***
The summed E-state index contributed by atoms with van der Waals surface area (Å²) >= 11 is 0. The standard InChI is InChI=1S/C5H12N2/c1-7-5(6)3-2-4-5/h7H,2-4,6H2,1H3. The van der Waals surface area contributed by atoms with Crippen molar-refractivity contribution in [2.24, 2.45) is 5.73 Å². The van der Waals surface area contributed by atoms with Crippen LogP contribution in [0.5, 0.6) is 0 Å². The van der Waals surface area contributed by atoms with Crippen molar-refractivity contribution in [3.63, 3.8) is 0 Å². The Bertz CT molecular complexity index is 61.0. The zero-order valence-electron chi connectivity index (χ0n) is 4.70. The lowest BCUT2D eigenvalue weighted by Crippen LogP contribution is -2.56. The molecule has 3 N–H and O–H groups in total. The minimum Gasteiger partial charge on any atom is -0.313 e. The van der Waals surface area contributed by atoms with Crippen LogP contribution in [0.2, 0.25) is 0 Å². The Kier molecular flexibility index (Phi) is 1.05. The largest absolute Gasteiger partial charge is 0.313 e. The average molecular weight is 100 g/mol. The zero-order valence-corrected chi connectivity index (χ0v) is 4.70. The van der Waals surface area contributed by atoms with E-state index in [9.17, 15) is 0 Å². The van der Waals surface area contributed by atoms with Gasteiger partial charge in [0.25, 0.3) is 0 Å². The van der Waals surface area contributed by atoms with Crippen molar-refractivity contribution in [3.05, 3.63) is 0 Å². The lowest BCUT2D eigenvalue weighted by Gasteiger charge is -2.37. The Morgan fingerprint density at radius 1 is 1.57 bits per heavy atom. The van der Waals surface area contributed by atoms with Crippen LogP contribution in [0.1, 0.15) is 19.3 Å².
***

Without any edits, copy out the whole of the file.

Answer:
The summed E-state index contributed by atoms with van der Waals surface area (Å²) >= 11 is 0. The standard InChI is InChI=1S/C5H12N2/c1-7-5(6)3-2-4-5/h7H,2-4,6H2,1H3. The van der Waals surface area contributed by atoms with Crippen molar-refractivity contribution in [2.24, 2.45) is 5.73 Å². The van der Waals surface area contributed by atoms with Crippen LogP contribution in [0.5, 0.6) is 0 Å². The van der Waals surface area contributed by atoms with Crippen molar-refractivity contribution in [3.63, 3.8) is 0 Å². The Bertz CT molecular complexity index is 61.0. The zero-order valence-electron chi connectivity index (χ0n) is 4.70. The lowest BCUT2D eigenvalue weighted by Crippen LogP contribution is -2.56. The molecule has 3 N–H and O–H groups in total. The minimum Gasteiger partial charge on any atom is -0.313 e. The van der Waals surface area contributed by atoms with Crippen LogP contribution in [0.2, 0.25) is 0 Å². The Kier molecular flexibility index (Phi) is 1.05. The largest absolute Gasteiger partial charge is 0.313 e. The average molecular weight is 100 g/mol. The zero-order valence-corrected chi connectivity index (χ0v) is 4.70. The van der Waals surface area contributed by atoms with E-state index in [9.17, 15) is 0 Å². The van der Waals surface area contributed by atoms with Gasteiger partial charge in [0.25, 0.3) is 0 Å². The van der Waals surface area contributed by atoms with Crippen molar-refractivity contribution in [3.05, 3.63) is 0 Å². The lowest BCUT2D eigenvalue weighted by Gasteiger charge is -2.37. The Morgan fingerprint density at radius 1 is 1.57 bits per heavy atom. The van der Waals surface area contributed by atoms with Crippen LogP contribution in [0.1, 0.15) is 19.3 Å².